The common Whitebeam, Sorbus aria, is a fairly compact, native tree that keeps a nice rounded, upright shape without any attention, spreading a little (as we all do) when they get older. In early spring the new leaves that burst from the buds have a fuzzy white tomentose covering, giving the tree the appearance of being in flower from a distance. These fine hairs remain on the bottom surface of the leaves, hence the name and this is a characteristic of the Whitebeam varieties in our range. The foliage is well structured and quite rigid, pointing upwards slightly to expose their undersides, creating a shifting silver lining as the leaves flutter in the breeze - "the sudden-lighted whitebeam", as the poet George Meredith described it.
Then flat, circular clusters of creamy white flowers appear in late spring maturing by the end of summer into glossy green berries. These flush red in September and attract a variety of garden birds. When the leaves are still green, the berries look very decorative against them and make a good addition to a flower arrangement.In autumn the foliage colours nicely and the berries provide continuing interest. Rounded off with grey, fissured bark with a reddish tinge on new growth Whitebeam is one the best all-rounders in the UK. In the wild, it is usually found on chalky sites where it is very drought resistant.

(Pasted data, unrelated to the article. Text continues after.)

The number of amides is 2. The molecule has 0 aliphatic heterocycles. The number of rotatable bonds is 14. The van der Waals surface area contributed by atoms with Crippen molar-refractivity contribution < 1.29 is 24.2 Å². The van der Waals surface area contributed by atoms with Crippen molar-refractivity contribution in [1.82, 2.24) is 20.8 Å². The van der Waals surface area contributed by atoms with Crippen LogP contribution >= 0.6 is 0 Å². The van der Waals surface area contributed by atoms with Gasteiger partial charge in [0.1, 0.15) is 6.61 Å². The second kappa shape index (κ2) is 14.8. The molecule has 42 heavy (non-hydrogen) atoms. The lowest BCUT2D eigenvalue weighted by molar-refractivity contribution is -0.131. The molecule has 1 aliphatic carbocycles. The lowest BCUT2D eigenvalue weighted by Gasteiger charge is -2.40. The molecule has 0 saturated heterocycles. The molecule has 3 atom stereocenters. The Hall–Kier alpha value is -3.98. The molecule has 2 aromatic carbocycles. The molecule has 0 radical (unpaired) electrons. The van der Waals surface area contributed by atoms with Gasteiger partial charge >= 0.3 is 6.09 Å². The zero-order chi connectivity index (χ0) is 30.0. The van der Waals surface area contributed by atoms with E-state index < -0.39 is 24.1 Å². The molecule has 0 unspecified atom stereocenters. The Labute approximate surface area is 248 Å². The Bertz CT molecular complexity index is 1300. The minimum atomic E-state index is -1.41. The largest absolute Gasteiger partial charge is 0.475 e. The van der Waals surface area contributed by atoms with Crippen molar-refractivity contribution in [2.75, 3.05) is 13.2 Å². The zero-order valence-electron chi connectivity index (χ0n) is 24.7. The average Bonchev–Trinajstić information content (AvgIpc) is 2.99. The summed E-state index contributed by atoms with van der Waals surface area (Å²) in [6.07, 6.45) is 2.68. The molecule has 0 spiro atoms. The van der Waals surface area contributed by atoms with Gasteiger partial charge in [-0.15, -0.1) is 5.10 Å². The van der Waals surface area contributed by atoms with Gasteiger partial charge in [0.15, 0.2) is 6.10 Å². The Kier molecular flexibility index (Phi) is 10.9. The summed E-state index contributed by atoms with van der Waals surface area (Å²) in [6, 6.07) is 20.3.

Although there are historical records of hungry country folk eating the berries when semi-rotten, we really don't recommend it. A much more useful trait of the Whitebeam tree is its extremely hard wood, which was once the timber of choice for machines like watermills.
Any site with drainage will do, but like all members of the Sorbus family, Common Whitebeam is happiest on chalky or other alkaline ground. They are fully hardy, happy on the coast and exposed windy sites - all round a very useful tree. Like most trees, it does establish faster on fertile soil, so it is always a good idea to mix in plenty of well-rotted manure and or compost when planting. A mature Whitebeam tree will reach about 15 metres, 50 feet and grows pretty fast, reaching its full height in 30-40 years.
Please watch our tree planting video for full planting instructions.
How Standard Trees are Measured:
All the plants in the ornamental trees section are graded as standards, which means that they are measured by their girth in centimetres 1 metre above ground level (basically, their trunk's waist measurement). They aren't measured by their height, which will vary. So, a 6/8 standard has a trunk with a circumference of 6-8 centimetres and an 8/10 standard has a trunk 8-10 centimetres around. This measurement makes no difference to the tree's final height. Most standards are between 2 - 3.5 metres tall, but this is just an average - all trees are different... These are the biggest size that you can order: but for mass plantings, you can also buy smaller, sapling Whitebeam trees.